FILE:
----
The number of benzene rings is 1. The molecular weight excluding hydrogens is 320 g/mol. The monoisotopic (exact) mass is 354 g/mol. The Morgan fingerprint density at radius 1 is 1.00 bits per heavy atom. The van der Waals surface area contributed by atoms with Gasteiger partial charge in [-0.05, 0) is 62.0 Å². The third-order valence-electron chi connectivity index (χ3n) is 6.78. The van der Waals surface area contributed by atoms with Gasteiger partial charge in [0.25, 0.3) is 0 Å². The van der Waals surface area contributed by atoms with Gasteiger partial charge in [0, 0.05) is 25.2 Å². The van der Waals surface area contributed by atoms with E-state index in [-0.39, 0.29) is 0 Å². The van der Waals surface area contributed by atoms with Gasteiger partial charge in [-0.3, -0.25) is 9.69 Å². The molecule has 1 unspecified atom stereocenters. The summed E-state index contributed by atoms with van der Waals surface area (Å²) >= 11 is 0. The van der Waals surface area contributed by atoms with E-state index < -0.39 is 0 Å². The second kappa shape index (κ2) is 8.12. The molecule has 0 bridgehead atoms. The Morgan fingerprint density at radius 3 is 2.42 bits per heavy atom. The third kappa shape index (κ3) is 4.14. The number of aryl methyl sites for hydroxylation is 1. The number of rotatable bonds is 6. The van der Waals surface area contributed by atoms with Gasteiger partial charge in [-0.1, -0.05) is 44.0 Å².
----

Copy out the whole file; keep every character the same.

The number of benzene rings is 1. The molecular weight excluding hydrogens is 320 g/mol. The monoisotopic (exact) mass is 354 g/mol. The Morgan fingerprint density at radius 1 is 1.00 bits per heavy atom. The van der Waals surface area contributed by atoms with Gasteiger partial charge in [-0.05, 0) is 62.0 Å². The third-order valence-electron chi connectivity index (χ3n) is 6.78. The van der Waals surface area contributed by atoms with Gasteiger partial charge in [0.25, 0.3) is 0 Å². The van der Waals surface area contributed by atoms with Gasteiger partial charge in [0, 0.05) is 25.2 Å². The van der Waals surface area contributed by atoms with E-state index in [-0.39, 0.29) is 0 Å². The van der Waals surface area contributed by atoms with Gasteiger partial charge in [-0.3, -0.25) is 9.69 Å². The molecule has 1 unspecified atom stereocenters. The summed E-state index contributed by atoms with van der Waals surface area (Å²) >= 11 is 0. The van der Waals surface area contributed by atoms with E-state index < -0.39 is 0 Å². The second kappa shape index (κ2) is 8.12. The molecule has 0 bridgehead atoms. The Morgan fingerprint density at radius 3 is 2.42 bits per heavy atom. The third kappa shape index (κ3) is 4.14. The number of aryl methyl sites for hydroxylation is 1. The number of rotatable bonds is 6. The van der Waals surface area contributed by atoms with Gasteiger partial charge in [-0.1, -0.05) is 44.0 Å².